Breaking a habit
In little more than a month Eric Birch stubbed out a 40-year smoking habit with the help of electronic cigarettes.
The 53-year-old construction worker says his lifelong addiction worsened after his marriage break-up a few years ago and he knew he had to do something about it.
"A 30-gram pouch of tobacco, which is about 40 cigarettes when you roll them up, would last me about four days. After the split it would only last me two days.
"So I rang up Quitline and they sent me all the usual stuff, but I felt miserable, because I needed something in [my mouth]," he says.
Mr Birch was put onto e-cigarettes as part of a world-first study being conducted at the University of Auckland into the effectiveness of the battery-powered devices as an aid to quit smoking.
More than 650 people are participating in the study which compares e-cigarettes to the more traditional nicotine patches.
E-cigarettes look similar to regular cigarettes and work by vaporising liquid nicotine, delivering a mist to the airways when users draw on the mouthpiece.
They deliver the nicotine without the other toxins found in tobacco products.
A third of the study participants received patches. Two-thirds were given e-cigarettes - some with nicotine, and the rest with only water vapour.
Participants were unaware which kind they had been given.
Mr Birch says that whichever kind of e-cigarette he received it worked a treat.
"It felt a bit strange at first, but then I thought bugger it, I'm doing this for me, I don't care what anyone else thinks," he says.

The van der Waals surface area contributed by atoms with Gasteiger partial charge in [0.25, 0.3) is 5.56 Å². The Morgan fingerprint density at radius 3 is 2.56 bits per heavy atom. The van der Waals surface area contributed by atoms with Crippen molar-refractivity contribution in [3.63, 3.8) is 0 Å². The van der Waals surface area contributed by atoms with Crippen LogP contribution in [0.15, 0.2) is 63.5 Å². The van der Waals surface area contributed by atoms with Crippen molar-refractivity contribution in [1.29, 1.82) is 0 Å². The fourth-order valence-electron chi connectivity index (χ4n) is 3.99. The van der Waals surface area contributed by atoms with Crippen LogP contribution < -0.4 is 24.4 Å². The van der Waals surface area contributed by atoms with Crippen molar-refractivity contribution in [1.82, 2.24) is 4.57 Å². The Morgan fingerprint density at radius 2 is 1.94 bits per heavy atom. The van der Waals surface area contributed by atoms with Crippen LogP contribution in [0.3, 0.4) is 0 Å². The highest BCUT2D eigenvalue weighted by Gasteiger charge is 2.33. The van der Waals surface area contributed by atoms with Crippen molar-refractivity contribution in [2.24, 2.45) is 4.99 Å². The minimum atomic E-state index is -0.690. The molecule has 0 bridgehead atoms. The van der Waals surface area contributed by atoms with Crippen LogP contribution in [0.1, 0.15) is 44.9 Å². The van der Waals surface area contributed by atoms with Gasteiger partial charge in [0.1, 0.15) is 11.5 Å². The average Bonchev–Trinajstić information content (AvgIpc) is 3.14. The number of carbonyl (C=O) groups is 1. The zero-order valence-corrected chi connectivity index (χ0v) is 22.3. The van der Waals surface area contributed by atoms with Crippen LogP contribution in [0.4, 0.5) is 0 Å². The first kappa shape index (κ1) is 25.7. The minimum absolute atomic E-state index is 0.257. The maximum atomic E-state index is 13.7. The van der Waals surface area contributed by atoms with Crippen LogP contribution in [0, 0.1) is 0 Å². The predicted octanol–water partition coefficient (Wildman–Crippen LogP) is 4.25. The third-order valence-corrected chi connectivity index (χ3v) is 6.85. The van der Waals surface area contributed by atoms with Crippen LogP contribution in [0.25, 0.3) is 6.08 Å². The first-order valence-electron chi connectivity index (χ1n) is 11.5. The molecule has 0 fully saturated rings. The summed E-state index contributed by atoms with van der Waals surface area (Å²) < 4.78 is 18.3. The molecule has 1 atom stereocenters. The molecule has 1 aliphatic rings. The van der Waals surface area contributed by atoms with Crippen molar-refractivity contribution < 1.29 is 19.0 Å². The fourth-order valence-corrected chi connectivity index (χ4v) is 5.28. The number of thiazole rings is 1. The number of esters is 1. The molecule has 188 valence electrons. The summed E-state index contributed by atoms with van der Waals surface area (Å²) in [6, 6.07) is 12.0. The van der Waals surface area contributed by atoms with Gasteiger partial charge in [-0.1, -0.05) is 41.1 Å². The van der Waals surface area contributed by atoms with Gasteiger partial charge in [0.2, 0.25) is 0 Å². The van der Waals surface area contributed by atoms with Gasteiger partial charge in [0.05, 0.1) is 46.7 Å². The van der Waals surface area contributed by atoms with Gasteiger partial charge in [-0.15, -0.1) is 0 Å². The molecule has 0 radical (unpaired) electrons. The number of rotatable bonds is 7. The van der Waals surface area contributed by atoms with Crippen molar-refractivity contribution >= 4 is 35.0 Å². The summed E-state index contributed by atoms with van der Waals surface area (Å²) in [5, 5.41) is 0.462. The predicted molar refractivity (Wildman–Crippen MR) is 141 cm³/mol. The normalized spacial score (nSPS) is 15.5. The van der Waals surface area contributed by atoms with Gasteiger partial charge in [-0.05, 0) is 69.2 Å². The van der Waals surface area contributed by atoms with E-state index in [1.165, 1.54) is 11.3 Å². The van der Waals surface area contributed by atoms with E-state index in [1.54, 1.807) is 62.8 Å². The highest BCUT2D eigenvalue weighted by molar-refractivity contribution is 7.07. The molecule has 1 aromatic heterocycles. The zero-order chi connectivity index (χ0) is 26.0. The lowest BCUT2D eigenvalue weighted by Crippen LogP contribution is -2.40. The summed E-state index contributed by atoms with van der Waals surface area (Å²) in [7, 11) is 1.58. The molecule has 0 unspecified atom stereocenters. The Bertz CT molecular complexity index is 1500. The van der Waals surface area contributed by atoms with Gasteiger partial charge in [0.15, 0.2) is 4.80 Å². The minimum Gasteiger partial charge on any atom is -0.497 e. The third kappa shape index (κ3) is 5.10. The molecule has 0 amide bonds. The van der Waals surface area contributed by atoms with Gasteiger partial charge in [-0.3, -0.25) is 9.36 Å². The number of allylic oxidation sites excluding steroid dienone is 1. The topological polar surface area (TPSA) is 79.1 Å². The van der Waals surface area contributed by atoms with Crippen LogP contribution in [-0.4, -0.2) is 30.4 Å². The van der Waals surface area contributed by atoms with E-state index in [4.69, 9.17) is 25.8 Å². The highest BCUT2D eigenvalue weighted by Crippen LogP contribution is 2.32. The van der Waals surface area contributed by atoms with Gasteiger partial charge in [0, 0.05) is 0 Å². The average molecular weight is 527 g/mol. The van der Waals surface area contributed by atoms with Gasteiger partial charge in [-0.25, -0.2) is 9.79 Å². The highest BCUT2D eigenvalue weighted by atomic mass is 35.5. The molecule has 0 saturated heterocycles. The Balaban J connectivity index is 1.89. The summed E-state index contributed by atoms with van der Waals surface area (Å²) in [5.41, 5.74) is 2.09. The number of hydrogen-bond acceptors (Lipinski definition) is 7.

"I used to be one of those smokers that would wake up coughing every morning.
"That was what would wake me up in the morning, the first thing I would do is cough-cough, coffee and cigarette. Then cough-cough again.
"Now I don't cough in the morning, I sleep well, I can taste food. That's a very big difference."
He says his two sons are rapt in the change and he saves about $120 a week.
Michael Colhoun from anti-smoking action group ASH says there is mixed global opinion about the e-cigarettes, which are popular in Europe and Asia.
"Some say it is a great way to quit smoking and others say it is just a replacement for smoking," he says.
"We would certainly like to see some evaluation of e-cigarettes, and we would like to see a sensible approach to e-cigarettes. So if this research can get us more information then that's great."
Mr Colhoun says the product has fallen into a grey area in New Zealand.
"Because they are not a tobacco product they are not governed by tobacco law. You could smoke them on a plane, on a bus, in a club," he says. "They are also not breaking advertising laws, so you could see them on billboards, on TV and in magazines, so all the advertising laws we have fought for over the last 20 years come into question."
There have been no randomised trials investigating e-cigarettes' efficacy.
Associate professor Chris Bullen says results from the university study are due in September and will help inform international debate and policy on e-cigarettes.
"If shown to be effective, these devices could help many smokers as a safer alternative to tobacco smoking, and an alternative smoking cessation aid to the standard nicotine replacement products," Dr Bullen says.
E-cigarette receptacles without nicotine are available for sale in New Zealand.
Auckland City Harbour News